Parkinson’s Law

Christianity is the worlds biggest bureaucracy. Even entering the comment thread of any Christian blog or website is evidence of that little fact. Getting a comment posted through moderation is tough, let alone making an attempt to address its religious managers, can be quite futile and rarely entertaining. Controlling what is allowed to print is a big part of The Way© the truth, and the fight.

Enter Parkinson’s Law

While the law can apply to nearly every field, the gist of the law is a mathematical equation illustrating “the rate in which bureaucracies expand over time, is in opposition to its connection with the people it serves“. Eg; As the end of the British empire declined it had the greatest number of staff to manage its fewest ever number of colonies. And now as we see with Christianity providing less and less of everything it ever promised, the number of wannabes dot the landscape as churches outnumber schools 10-1.

“The demand upon a resource tends to expand to match the supply of the resource

Simply addressing the self serving pomps who stand guard is a useless frustration. Talking to those in charge of the various schemes is the ultimate in bureaucratic stonewalling. Fully insulated, barely functioning, promises promises, while those that receive the least benefit of the empire guard the gates in hopes they’ll be chosen to rule the earth (in eventual meekness, no doubt)

Another variation of the law is this—”The amount of time that one has to perform a task is the amount of time it will take to complete the task

And since Jesus is never coming, they have all the time in the world.

Author: jim-

One minute info blogs breaking the faith trap.

48 thoughts on “Parkinson’s Law”

    1. I did leave that interpretation up to the reader. It had to be you, Ark or Jeff to pick it apart. Haha
      On a side note, you know where the word pussy comes form? Not the cat kind, but the other? It comes from pusillanimous, meaning cowardly or weak. And you though I meant the other one. I know I did!

      Liked by 1 person

    1. Let me moderate this comment and run it through committee. I’ll have some changes for you in about 5000 years. Please take a number

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        1. Ha ha Ha. Love you too. They all know what’s best for you just be patient. You know I have a house in Latin America, and you being from Jamaica know how thick the religion is. It’s just wow!Gullibility is a free comedy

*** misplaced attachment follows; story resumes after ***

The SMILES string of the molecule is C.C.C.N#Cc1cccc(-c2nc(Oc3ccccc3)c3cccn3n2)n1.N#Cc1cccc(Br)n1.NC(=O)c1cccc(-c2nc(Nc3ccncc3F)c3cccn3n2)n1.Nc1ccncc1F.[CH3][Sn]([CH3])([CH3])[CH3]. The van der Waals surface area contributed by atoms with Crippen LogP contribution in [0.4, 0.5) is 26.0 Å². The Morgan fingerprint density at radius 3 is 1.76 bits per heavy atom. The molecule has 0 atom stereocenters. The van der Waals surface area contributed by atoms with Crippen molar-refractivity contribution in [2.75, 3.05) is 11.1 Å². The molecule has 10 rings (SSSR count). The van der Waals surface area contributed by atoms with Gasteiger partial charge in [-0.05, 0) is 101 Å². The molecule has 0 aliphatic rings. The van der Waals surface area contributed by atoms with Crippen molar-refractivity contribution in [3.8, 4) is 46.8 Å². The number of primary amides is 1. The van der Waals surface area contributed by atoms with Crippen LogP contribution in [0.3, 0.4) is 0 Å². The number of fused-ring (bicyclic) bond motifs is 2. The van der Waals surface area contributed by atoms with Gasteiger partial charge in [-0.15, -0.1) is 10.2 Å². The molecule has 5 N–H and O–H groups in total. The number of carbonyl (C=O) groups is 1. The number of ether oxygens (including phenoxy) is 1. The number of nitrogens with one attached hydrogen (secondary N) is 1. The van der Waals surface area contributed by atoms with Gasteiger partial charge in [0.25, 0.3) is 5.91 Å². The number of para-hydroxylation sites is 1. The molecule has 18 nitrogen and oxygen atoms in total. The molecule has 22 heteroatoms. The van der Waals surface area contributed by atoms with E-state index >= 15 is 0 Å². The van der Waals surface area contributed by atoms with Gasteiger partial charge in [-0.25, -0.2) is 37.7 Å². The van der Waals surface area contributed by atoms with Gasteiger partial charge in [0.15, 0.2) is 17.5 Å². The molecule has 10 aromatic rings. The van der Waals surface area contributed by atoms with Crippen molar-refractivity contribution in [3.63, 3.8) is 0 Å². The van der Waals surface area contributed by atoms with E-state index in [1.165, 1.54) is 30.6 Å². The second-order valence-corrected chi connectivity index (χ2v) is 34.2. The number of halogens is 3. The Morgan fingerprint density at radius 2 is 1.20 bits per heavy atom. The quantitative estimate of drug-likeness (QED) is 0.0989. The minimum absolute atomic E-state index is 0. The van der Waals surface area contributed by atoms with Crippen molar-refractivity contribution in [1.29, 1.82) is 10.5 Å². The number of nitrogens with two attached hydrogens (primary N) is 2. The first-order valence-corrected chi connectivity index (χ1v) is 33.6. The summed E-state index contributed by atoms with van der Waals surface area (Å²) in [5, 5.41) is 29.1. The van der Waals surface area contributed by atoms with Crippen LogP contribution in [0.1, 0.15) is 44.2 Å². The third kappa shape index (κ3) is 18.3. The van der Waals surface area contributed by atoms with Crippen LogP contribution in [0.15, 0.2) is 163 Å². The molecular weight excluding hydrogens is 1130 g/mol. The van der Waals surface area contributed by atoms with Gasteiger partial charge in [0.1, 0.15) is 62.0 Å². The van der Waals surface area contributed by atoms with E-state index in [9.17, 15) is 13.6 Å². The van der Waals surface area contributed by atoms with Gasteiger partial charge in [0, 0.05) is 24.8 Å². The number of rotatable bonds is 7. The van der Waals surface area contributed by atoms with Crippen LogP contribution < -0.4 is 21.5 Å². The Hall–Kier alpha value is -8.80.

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  1. considering that there seems to be an explosion in the “pastors” and not so much the sheep, I think you’ve noted a truth about religion. They all certainly want to be the leaders and want money for doing so.

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    1. Why thank you. It’s just a hobby really. I have this innate function where I see seemingly disparate connections in everything. Sometimes I’d like to shut it off, but that the way my mind works. Thanks again.

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  2. Loved the closing line.

    The meme reminded me of The Peter Principle (which I believe was named for the disciple of Christ): In any organization (i.e. bureaucracy), an individual will rise to the level of his/her incompetency.

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    1. Those who can’t follow, lead (in the correct and intended way, no doubt) Part of the problem is when the innovators die, the shift from leaders to managers is a fatal shift.

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  3. “churches outnumber schools 10-1″….coincidentally, I’d just made mention of that in a recent post. Anyway, this is a brilliantly succinct synopsis of the situation. I particularly like the comment about the British Empire. And this comment hits home on a personal level: “Simply addressing the self serving pomps who stand guard is a useless frustration…” My God, I work with one! And try as I might to communicate with him in a simple, clear, easy to understand manner, I have come to the conclusion the attempt is not only pointless, but it’s bad for my health because the person frustrates me: He is a chronic liar, his responses spin off to encompass his fantasies and his logic is non sequitur. Put plainly, this Christian doesn’t make any sense!!!! So why should I try? I give up! And these people are out there breeding, voting and infesting everything!! It’s mind-boggling!!!